- "The Old Oak" by Ken Loach - The 86-year-old Brit has won the Palme twice, once for the Irish civil war epic "The Wind That Shakes the Barley" in 2006 and again for "I, Daniel Blake" 10 years later, making him one of cinema's most politically involved directors. This film, which he has said is his last, is about Syrian refugees in the UK.
- "Firebrand" by Karim Ainouz - In a historical drama by Brazilian director Karim Ainouz, Jude Law and Alicia Vikander play English king Henry VIII and his sixth wife Catherine Parr, respectively.
- "Black Flies" by Jean-Stephane Sauvaire - Tye Sheridan, a novice paramedic, learns the ropes from Sean Penn, a seasoned New Yorker. The supporting role of Mike Tyson is very popular.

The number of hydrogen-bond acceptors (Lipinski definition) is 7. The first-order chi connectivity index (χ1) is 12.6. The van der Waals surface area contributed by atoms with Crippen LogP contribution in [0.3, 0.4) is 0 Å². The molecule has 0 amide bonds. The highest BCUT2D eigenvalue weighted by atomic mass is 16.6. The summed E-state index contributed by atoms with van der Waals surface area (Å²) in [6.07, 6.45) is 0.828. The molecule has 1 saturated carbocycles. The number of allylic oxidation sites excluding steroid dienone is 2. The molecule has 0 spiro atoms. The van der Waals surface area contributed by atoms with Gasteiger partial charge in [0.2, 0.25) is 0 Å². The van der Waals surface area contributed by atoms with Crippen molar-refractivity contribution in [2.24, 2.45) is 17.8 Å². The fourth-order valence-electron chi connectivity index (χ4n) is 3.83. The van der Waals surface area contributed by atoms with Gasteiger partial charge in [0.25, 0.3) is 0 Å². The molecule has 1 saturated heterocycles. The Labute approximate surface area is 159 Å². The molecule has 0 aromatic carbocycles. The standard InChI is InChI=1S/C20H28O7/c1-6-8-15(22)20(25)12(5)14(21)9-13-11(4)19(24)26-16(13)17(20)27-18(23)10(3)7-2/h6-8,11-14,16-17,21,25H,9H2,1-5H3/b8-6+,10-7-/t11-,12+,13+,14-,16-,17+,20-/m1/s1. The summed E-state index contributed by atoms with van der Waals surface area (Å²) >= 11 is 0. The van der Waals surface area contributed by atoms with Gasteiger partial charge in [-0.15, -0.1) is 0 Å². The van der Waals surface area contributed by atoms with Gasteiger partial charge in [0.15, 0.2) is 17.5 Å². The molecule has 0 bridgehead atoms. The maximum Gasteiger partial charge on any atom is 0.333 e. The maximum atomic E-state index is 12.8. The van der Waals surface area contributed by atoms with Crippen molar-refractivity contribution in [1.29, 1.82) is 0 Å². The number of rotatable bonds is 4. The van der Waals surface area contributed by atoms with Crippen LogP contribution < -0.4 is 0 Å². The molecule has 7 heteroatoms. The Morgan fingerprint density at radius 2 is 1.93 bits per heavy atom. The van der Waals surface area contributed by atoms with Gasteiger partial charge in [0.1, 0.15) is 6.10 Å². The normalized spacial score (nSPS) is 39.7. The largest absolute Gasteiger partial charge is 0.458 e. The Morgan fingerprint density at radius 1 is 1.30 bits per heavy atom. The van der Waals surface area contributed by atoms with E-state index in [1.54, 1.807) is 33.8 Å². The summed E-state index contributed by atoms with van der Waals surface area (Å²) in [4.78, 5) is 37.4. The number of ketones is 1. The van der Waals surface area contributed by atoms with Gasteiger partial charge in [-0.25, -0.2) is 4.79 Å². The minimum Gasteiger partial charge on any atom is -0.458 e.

- "Homecoming" by Catherine Corsini - This competition slot was postponed due to criticism about an underage sex scene. It centers on an African family visiting Corsica after a tragic event there occurred years earlier.
- "Perfect Days" by Wim Wenders - With "Paris, Texas" and "Wings of Desire," two of the most recognizable movies from the 1980s, Wenders won the Palme d'Or and best director at Cannes. Since then, interest has focused more on his documentaries like "Buena Vista Social Club" than his films. His latest film, which is set in Japan, explores the surprising past of a toilet cleaner.
- "About Dry Grasses" by Nuri Bilge Ceylan - The patient narratives of the Turkish director have won numerous awards at Cannes, including the 2014 Palme for "Winter Sleep." His most recent movie centers on a disgruntled teacher in a far-off town.
- "Fallen Leaves" by Aki Kaurismaki - The Finnish director, who is now working on his 19th movie, is well-known on the arthouse scene for his darkly humorous depictions of underrepresented groups. A charming tragicomedy about two lonely hearts in a Helsinki nightclub, according to the description.
- "A Brighter Tomorrow" by Nanni Moretti - Another previous winner is Moretti (for "The Son's Room" in 2001). The Italian plays a 1950s director in this scene.